IdleRich

IdleRich
Is professional football not work?

Do you think working class musicians who make lots of money when their careers take off automatically become middle class?
Going back to the universal example of Liam G, I dunno what class he is but his kids are wealthy, London public school attendees which makes them simply posh in my book.
 

IdleRich

IdleRich
There was a friend of ours from London in town the other day and we were chatting away and it became apparent that he thought that I had gone to public school (which, translating for Americans, means the opposite of what it sounds like ie a fee paying private school), further interrogation revealed that he in fact thought I'd gone to Eton. Someone had obviously told him that as a joke at some point and he had totally believed it, for ages.

To me what's interesting is that in that second where he found out that that wasn't true it presumably changed entirely the whole story of who I am - how I grew up, where and who with etc how much (mis)information is contained in that single little statement.
 

john eden

male pale and stale
"The British like to think that they have a uniquely profound understanding of class. In truth, it’s the opposite. The arcane rules of the country’s class system mean we have a deranged understanding of our divisions, one that is informed not by whether someone owns financial assets or capital or employs people, but by their accent, hobbies and choice of supermarket."
Yes that’s great. Echoes of that EP Thompson piece on the EU that @luka posted. I forgot to read the Huw Lemmey piece it quotes too - shall get on that.
 

shakahislop

Well-known member
problem with this discussion is that the vocabulary doesn't work anymore and there isn't a commonly accepted one come along to replace it. i mean what the fuck do these terms mean anymore. 'working class'. come on. no-one knows where the boundaries of that lie. 'middle class'. 'lower middle class'. 'upper middle class'. they're too vague.

i skimmed through an incredibly boring book by one of Starmer's besties last night called 'The New Working Class' or something like that, and even though she tries to define it, i still have no idea who she's talking about.

'posh' is good vocab. 'rudeboys' is good vocab. 'white working class' is terrible vocab. 'underclass' is terrible vocab. 'proles' is gross but at least lets you know what the person saying it thinks.
 

Slothrop

Tight but Polite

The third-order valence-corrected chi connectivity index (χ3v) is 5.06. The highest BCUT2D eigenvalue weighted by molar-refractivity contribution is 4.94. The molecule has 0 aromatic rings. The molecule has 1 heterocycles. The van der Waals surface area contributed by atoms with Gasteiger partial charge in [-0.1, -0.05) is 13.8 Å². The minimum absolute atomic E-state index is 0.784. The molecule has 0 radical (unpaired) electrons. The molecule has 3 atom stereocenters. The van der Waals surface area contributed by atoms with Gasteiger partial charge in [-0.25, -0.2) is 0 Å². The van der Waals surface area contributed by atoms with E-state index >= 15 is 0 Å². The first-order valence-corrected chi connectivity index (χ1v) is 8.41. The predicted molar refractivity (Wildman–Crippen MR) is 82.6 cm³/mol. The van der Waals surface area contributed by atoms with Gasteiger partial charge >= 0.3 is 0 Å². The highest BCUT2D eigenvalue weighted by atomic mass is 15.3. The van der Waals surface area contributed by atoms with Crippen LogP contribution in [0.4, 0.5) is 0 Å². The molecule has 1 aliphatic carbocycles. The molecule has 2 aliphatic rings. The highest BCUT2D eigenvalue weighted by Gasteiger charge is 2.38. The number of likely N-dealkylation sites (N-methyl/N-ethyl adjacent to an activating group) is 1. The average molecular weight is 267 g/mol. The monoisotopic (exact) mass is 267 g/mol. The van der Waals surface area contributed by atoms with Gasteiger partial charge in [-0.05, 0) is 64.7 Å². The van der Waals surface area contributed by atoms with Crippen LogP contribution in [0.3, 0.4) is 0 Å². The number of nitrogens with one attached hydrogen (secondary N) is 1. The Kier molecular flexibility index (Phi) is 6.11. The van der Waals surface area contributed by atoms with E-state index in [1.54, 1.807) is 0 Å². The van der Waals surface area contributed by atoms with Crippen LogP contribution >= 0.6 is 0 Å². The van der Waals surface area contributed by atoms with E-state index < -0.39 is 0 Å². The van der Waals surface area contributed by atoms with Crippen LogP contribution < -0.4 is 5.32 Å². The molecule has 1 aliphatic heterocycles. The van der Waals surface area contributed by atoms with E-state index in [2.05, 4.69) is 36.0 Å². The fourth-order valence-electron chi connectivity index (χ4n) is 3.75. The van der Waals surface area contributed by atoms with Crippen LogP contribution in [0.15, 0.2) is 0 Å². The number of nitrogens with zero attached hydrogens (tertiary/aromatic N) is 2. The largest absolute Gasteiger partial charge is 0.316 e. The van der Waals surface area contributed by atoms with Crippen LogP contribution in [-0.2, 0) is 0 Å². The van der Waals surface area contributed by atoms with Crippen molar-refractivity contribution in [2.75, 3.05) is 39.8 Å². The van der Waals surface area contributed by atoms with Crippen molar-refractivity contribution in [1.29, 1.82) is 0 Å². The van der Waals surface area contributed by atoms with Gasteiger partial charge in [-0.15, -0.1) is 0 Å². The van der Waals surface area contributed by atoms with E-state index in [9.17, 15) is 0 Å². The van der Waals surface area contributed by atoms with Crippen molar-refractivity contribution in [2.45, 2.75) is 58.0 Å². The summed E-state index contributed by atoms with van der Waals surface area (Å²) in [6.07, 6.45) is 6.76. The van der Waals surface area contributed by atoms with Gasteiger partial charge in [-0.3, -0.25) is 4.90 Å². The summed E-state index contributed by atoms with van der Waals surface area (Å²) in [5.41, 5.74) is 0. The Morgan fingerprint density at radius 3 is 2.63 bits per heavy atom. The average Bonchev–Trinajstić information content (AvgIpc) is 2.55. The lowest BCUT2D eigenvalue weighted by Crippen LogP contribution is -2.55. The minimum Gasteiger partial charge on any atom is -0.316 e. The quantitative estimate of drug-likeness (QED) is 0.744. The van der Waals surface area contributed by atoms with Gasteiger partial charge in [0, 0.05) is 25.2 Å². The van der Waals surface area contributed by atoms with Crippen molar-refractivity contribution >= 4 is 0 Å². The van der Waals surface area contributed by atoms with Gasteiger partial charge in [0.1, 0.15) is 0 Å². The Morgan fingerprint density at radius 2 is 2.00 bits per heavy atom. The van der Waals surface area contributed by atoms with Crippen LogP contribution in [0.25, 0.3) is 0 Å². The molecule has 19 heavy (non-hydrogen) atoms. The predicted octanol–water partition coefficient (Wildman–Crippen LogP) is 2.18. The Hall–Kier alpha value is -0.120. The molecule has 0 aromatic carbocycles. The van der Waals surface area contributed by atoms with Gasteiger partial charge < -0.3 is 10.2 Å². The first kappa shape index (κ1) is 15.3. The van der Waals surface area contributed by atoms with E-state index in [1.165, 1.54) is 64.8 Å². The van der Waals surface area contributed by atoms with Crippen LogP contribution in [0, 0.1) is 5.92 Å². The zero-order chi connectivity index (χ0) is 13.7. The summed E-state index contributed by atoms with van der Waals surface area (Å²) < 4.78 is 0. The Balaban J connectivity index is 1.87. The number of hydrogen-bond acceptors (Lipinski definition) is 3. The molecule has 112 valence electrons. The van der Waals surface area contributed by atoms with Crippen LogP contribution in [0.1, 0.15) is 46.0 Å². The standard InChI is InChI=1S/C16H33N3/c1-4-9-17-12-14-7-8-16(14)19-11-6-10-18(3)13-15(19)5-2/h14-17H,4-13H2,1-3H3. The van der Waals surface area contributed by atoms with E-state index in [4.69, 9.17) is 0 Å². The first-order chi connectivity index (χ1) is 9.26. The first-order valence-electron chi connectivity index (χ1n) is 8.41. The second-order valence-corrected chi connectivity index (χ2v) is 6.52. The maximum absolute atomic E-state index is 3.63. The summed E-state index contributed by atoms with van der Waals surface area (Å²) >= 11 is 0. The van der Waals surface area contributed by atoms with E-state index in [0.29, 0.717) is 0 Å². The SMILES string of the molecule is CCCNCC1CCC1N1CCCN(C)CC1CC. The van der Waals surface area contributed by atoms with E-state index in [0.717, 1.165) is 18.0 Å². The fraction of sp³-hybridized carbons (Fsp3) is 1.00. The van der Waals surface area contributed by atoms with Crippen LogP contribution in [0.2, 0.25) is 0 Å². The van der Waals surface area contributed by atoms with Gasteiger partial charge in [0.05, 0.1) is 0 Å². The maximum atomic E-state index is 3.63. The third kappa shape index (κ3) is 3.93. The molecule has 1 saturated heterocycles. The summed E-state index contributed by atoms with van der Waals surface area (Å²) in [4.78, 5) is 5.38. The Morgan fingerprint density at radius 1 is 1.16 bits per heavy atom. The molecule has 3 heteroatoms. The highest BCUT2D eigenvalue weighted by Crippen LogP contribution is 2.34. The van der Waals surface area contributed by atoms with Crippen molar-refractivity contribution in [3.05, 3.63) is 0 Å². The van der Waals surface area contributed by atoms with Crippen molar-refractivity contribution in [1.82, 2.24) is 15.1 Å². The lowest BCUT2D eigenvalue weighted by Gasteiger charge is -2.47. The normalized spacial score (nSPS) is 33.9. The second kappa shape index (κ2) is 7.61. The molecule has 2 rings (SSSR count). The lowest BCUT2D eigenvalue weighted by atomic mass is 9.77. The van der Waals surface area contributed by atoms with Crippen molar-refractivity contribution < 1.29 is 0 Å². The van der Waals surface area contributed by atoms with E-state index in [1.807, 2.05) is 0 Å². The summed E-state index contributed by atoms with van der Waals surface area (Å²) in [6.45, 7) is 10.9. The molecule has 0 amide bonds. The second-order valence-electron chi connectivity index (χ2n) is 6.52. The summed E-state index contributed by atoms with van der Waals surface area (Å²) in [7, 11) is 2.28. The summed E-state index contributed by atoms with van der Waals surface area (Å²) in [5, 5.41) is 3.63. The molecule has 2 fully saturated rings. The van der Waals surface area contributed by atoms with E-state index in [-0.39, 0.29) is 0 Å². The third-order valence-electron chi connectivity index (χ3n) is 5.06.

the idea is that you're "common" if you drink tea and eat bacon rolls, and you're "posh" if you drink lattes and eat croissants. But you can go into any branch of Greggs (a cheap and cheerful food chain across the UK, for anyone who hasn't heard of it) and get the latter just as easily and low-cost as the former.

I had a blinding flash of the obvious the other day when I realized why the Greggs vegan sausage rolls and steak bakes wind up right-wing commentators so much - it's because they fetishize the divide between socially conservative white working-class authenticity and rootless middle-class metropolitan "progressives", and for somewhere as canonically white and working-class as Greggs to offer something untraditional and socially progressive like a vegan sausage roll basically undermines their whole schtick.
 

Slothrop

Tight but Polite
"The British like to think that they have a uniquely profound understanding of class. In truth, it’s the opposite. The arcane rules of the country’s class system mean we have a deranged understanding of our divisions, one that is informed not by whether someone owns financial assets or capital or employs people, but by their accent, hobbies and choice of supermarket."

Yeah, John Nunn is good on this sort of stuff. He did a good thing for his newsletter, Vittles, about Pie and Mash shops:

I think of what Bob Cooke, another pie and mash shop owner, told the Financial Times: “The old East End families have died or moved to Essex. There are no East Enders here now”, as if no one is born in the East End anymore. What is left unsaid may as well be printed in size 72 block capitals.
 

luka

Well-known member
i dont agree with that i dont think. clearly he does mean white cockneys but i dont think its quite honest to pretend that eastenders = anyone born in the east end.
 

Mr. Tea

Shub-Niggurath, Please
Yeah, I guess he's saying "Most people here are Bangladeshi now, and they're not that into pie and mash", which is surely not particularly controversial.
 

sufi

lala
Yes that’s great. Echoes of that EP Thompson piece on the EU that @luka posted. I forgot to read the Huw Lemmey piece it quotes too - shall get on that.
i'm not that impressed, it's just more of food as culture war, zzzz an obvious kick back against criticisms of polenta eaters, but missing the point

the article doesnt even seem to admit that food snobbery exists, when it is absolutely central in our consumer society - everyone is implicated at every meal, jockeying for position at restaurants, indulging in the latest food fads, picking effing special mushrooms, massive supply chains reacting to food critics and tv chefs within hours, swinging into action to ensure that they meet our spoilt, gluttonous expectations

as if the only significance about all this fancy food is the commentary, the writer is blindly complicit in food as a cultural fetish, completely missing the point about how our diets are now driven by fad and snobbery from the supermarket shelves to the table we're stuffing ourselves with fancy delicacies every single day with zero regard for sustainability or global nutrition or people who can't afford to eat properly, have some more cake darling